*Lyrics from You’re No Good, as sung by Nicki Bluhm and the Gramblers. Their van sessions have been making their way around the interwebs, and for good reason. They’re good. I expect we’ll be seeing/hearing more from them in the not too distant future.
Every year, around this time, I start the process of waking up the yard from its long winter’s slumber. Now, this particular winter has been unusually mild, so the cleaning up post-winter, post-nothing has been mostly effortless (I should reveal that we have our lawn cared for by our local organic yard care guru, so we don’t have to seed, fertilize, aerate, de-thatch or de-grub). The only real task at hand was to cut back the dead bits of hydrangea to make way for the new blooms. I’ve read many a conflicting report about when to do this – some say fall pruning is best, after the summer blooms have faded, while others say never to prune them – but I’ve found that the two-fold benefits of pruning in early spring, just after the leaves begin to sprout, works best for me. The fact that I can remove dead stems, dead heads and give the plant fewer areas to focus its energy on (and therefore send all its energy to producing blooms and leaves) is a win-win in my book.
The varieties of hydrangea we have in the yard are endless summer, wedding and limelight – each producing different shaped and colored blooms. We chose them initially after we spent part of our honeymoon on Cape Cod, and after being told that our house was once called The Nantucket by locals. We wanted to capture the easy romance of the beach, while also choosing plants that would thrive in the unpredictable New England climate. So far the hydrangeas have (at least) tripled in size, and have produced prolific blooms every summer since we had them planted.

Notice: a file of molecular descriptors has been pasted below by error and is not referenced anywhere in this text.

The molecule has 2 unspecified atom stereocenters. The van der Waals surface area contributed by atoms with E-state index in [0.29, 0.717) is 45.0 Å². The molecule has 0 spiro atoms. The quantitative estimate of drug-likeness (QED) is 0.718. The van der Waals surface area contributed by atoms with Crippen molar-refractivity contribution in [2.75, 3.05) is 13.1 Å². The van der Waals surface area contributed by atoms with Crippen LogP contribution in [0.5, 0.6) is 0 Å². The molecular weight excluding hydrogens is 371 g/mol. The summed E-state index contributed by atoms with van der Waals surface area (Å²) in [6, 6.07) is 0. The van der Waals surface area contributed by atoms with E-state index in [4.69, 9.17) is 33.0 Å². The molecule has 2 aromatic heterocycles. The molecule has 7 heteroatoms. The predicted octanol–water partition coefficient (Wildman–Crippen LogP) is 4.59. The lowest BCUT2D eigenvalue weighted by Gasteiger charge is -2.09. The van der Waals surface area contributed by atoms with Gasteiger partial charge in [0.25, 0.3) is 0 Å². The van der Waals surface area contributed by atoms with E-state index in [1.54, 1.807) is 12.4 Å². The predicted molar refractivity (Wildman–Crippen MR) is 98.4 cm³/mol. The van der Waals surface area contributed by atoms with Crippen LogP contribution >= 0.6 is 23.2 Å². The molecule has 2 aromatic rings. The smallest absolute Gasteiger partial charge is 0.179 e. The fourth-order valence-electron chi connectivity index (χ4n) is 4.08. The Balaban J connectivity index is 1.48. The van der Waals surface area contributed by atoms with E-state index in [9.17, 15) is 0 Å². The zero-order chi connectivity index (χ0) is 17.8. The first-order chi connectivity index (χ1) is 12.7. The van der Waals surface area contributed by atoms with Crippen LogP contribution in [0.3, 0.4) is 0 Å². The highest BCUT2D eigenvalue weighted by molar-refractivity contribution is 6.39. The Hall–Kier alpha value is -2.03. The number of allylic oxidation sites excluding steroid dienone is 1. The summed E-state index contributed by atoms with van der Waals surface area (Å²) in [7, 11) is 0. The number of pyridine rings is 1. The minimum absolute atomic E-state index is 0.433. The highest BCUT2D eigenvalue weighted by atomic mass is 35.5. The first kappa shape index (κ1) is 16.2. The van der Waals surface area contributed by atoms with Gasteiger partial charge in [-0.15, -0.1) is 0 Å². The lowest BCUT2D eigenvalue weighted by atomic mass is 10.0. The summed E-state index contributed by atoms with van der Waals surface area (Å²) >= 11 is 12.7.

Another bonus to hydrangea bushes is that those prolific blooms are perfect additions to summertime and fall bouquets. Their textural, large, multi-petaled heads create a romantic and quintessentially summery presence in the house throughout the warmer months. And, the only effort I have to put into them is in the springtime, when I carefully cut away lagging stems, thin out overcrowded areas, and wait patiently for the blooms to arrive.
Some pictures of the steps I take, in case you have your own hydrangeas to care for, and were wondering how. Also, if you have different plants that you need to prune but don’t know how, and you are a visual learner, may I suggest The Pruner’s Bible. It’s totally entry level for average yard-care and gardening (which was exactly what I needed when I first had a yard of my very own to care for). Plus, it’s full of pictures, like this blog! Enjoy! xoxo